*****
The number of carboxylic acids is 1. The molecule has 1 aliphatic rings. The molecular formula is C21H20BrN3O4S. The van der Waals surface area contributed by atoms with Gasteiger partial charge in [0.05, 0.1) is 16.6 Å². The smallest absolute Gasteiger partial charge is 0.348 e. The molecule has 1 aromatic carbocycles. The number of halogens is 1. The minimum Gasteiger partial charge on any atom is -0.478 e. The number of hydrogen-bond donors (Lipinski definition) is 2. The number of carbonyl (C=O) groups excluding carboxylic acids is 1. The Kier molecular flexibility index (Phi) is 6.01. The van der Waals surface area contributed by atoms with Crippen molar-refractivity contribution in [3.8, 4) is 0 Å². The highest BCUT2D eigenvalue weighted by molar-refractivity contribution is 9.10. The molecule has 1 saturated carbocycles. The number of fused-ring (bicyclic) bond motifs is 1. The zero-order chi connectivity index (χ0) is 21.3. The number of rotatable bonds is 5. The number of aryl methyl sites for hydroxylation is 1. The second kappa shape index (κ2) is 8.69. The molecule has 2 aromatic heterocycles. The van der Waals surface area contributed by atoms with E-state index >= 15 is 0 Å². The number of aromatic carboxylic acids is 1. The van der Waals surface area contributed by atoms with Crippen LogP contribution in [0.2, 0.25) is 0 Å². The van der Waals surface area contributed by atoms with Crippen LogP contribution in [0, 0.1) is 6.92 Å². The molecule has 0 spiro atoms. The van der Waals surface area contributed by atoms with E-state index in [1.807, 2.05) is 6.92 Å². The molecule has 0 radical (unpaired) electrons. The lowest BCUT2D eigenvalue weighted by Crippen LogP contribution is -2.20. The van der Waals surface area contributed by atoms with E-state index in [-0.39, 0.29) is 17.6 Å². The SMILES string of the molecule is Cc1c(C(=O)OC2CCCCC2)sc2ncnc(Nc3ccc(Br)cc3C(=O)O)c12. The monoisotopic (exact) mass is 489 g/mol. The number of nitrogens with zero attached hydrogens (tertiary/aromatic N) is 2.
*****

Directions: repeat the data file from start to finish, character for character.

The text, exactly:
The number of carboxylic acids is 1. The molecule has 1 aliphatic rings. The molecular formula is C21H20BrN3O4S. The van der Waals surface area contributed by atoms with Gasteiger partial charge in [0.05, 0.1) is 16.6 Å². The smallest absolute Gasteiger partial charge is 0.348 e. The molecule has 1 aromatic carbocycles. The number of halogens is 1. The minimum Gasteiger partial charge on any atom is -0.478 e. The number of hydrogen-bond donors (Lipinski definition) is 2. The number of carbonyl (C=O) groups excluding carboxylic acids is 1. The Kier molecular flexibility index (Phi) is 6.01. The van der Waals surface area contributed by atoms with Crippen molar-refractivity contribution in [3.8, 4) is 0 Å². The highest BCUT2D eigenvalue weighted by molar-refractivity contribution is 9.10. The molecule has 1 saturated carbocycles. The number of fused-ring (bicyclic) bond motifs is 1. The zero-order chi connectivity index (χ0) is 21.3. The number of rotatable bonds is 5. The number of aryl methyl sites for hydroxylation is 1. The second kappa shape index (κ2) is 8.69. The molecule has 2 aromatic heterocycles. The van der Waals surface area contributed by atoms with E-state index >= 15 is 0 Å². The number of aromatic carboxylic acids is 1. The van der Waals surface area contributed by atoms with Crippen LogP contribution in [0.2, 0.25) is 0 Å². The van der Waals surface area contributed by atoms with Crippen LogP contribution in [0, 0.1) is 6.92 Å². The molecule has 0 spiro atoms. The van der Waals surface area contributed by atoms with E-state index in [1.807, 2.05) is 6.92 Å². The molecule has 0 radical (unpaired) electrons. The lowest BCUT2D eigenvalue weighted by Crippen LogP contribution is -2.20. The van der Waals surface area contributed by atoms with E-state index in [-0.39, 0.29) is 17.6 Å². The SMILES string of the molecule is Cc1c(C(=O)OC2CCCCC2)sc2ncnc(Nc3ccc(Br)cc3C(=O)O)c12. The monoisotopic (exact) mass is 489 g/mol. The number of nitrogens with zero attached hydrogens (tertiary/aromatic N) is 2.